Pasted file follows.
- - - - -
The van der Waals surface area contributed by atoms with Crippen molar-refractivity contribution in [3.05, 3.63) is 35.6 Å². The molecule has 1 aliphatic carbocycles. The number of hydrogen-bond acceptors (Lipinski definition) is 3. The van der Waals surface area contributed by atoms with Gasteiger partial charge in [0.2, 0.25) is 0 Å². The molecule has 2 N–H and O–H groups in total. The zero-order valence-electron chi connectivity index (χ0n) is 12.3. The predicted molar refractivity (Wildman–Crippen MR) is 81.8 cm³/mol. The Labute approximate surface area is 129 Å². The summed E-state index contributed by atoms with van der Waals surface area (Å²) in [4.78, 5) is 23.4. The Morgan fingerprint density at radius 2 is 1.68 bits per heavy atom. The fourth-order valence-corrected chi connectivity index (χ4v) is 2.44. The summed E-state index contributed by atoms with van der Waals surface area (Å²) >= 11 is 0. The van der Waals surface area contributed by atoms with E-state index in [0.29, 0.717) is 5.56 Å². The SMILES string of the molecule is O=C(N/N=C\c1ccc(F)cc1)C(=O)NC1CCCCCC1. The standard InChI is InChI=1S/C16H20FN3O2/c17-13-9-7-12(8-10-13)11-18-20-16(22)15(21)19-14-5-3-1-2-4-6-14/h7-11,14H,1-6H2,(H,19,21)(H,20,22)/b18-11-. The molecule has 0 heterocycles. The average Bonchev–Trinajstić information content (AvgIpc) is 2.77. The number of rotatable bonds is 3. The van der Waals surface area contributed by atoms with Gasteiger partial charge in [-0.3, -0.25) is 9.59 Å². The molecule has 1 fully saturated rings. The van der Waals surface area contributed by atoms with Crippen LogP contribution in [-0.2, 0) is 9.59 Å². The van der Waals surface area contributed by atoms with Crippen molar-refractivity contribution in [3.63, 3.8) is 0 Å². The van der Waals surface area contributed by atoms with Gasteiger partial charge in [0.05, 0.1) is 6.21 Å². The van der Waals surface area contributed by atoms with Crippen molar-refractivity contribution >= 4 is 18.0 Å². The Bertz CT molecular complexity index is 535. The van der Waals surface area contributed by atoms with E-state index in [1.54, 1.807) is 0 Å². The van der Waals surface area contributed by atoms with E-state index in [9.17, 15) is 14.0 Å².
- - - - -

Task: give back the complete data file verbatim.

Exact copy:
The van der Waals surface area contributed by atoms with Crippen molar-refractivity contribution in [3.05, 3.63) is 35.6 Å². The molecule has 1 aliphatic carbocycles. The number of hydrogen-bond acceptors (Lipinski definition) is 3. The van der Waals surface area contributed by atoms with Gasteiger partial charge in [0.2, 0.25) is 0 Å². The molecule has 2 N–H and O–H groups in total. The zero-order valence-electron chi connectivity index (χ0n) is 12.3. The predicted molar refractivity (Wildman–Crippen MR) is 81.8 cm³/mol. The Labute approximate surface area is 129 Å². The summed E-state index contributed by atoms with van der Waals surface area (Å²) in [4.78, 5) is 23.4. The Morgan fingerprint density at radius 2 is 1.68 bits per heavy atom. The fourth-order valence-corrected chi connectivity index (χ4v) is 2.44. The summed E-state index contributed by atoms with van der Waals surface area (Å²) >= 11 is 0. The van der Waals surface area contributed by atoms with E-state index in [0.29, 0.717) is 5.56 Å². The SMILES string of the molecule is O=C(N/N=C\c1ccc(F)cc1)C(=O)NC1CCCCCC1. The standard InChI is InChI=1S/C16H20FN3O2/c17-13-9-7-12(8-10-13)11-18-20-16(22)15(21)19-14-5-3-1-2-4-6-14/h7-11,14H,1-6H2,(H,19,21)(H,20,22)/b18-11-. The molecule has 0 heterocycles. The average Bonchev–Trinajstić information content (AvgIpc) is 2.77. The number of rotatable bonds is 3. The van der Waals surface area contributed by atoms with Gasteiger partial charge in [-0.3, -0.25) is 9.59 Å². The molecule has 1 fully saturated rings. The van der Waals surface area contributed by atoms with Crippen LogP contribution in [-0.2, 0) is 9.59 Å². The van der Waals surface area contributed by atoms with Crippen molar-refractivity contribution in [3.63, 3.8) is 0 Å². The van der Waals surface area contributed by atoms with Gasteiger partial charge in [0.05, 0.1) is 6.21 Å². The van der Waals surface area contributed by atoms with Crippen molar-refractivity contribution >= 4 is 18.0 Å². The Bertz CT molecular complexity index is 535. The van der Waals surface area contributed by atoms with E-state index in [1.54, 1.807) is 0 Å². The van der Waals surface area contributed by atoms with E-state index in [9.17, 15) is 14.0 Å².